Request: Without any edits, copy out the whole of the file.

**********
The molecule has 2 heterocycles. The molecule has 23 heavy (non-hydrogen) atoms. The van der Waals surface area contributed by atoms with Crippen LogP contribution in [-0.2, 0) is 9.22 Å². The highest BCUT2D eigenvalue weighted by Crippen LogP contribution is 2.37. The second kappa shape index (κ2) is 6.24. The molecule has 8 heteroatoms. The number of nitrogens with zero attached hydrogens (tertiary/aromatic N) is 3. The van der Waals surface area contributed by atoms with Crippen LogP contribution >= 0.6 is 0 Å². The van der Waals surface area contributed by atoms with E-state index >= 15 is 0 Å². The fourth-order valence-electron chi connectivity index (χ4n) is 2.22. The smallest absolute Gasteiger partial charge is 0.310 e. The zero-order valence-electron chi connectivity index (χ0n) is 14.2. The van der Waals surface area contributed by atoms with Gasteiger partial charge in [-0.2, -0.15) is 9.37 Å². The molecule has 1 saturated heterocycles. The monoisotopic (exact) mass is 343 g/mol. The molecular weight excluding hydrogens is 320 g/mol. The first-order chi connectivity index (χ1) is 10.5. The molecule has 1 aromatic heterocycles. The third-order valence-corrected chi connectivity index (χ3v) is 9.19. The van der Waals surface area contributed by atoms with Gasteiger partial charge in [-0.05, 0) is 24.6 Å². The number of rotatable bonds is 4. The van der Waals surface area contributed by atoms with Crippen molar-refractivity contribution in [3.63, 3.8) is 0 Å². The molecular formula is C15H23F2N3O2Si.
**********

The molecule has 2 heterocycles. The molecule has 23 heavy (non-hydrogen) atoms. The van der Waals surface area contributed by atoms with Crippen LogP contribution in [-0.2, 0) is 9.22 Å². The highest BCUT2D eigenvalue weighted by Crippen LogP contribution is 2.37. The second kappa shape index (κ2) is 6.24. The molecule has 8 heteroatoms. The number of nitrogens with zero attached hydrogens (tertiary/aromatic N) is 3. The van der Waals surface area contributed by atoms with Crippen LogP contribution >= 0.6 is 0 Å². The van der Waals surface area contributed by atoms with E-state index >= 15 is 0 Å². The fourth-order valence-electron chi connectivity index (χ4n) is 2.22. The smallest absolute Gasteiger partial charge is 0.310 e. The zero-order valence-electron chi connectivity index (χ0n) is 14.2. The van der Waals surface area contributed by atoms with Gasteiger partial charge in [-0.2, -0.15) is 9.37 Å². The molecule has 1 saturated heterocycles. The monoisotopic (exact) mass is 343 g/mol. The molecular weight excluding hydrogens is 320 g/mol. The first-order chi connectivity index (χ1) is 10.5. The molecule has 1 aromatic heterocycles. The third-order valence-corrected chi connectivity index (χ3v) is 9.19. The van der Waals surface area contributed by atoms with Gasteiger partial charge in [-0.05, 0) is 24.6 Å². The number of rotatable bonds is 4. The van der Waals surface area contributed by atoms with Crippen molar-refractivity contribution in [3.63, 3.8) is 0 Å². The molecular formula is C15H23F2N3O2Si.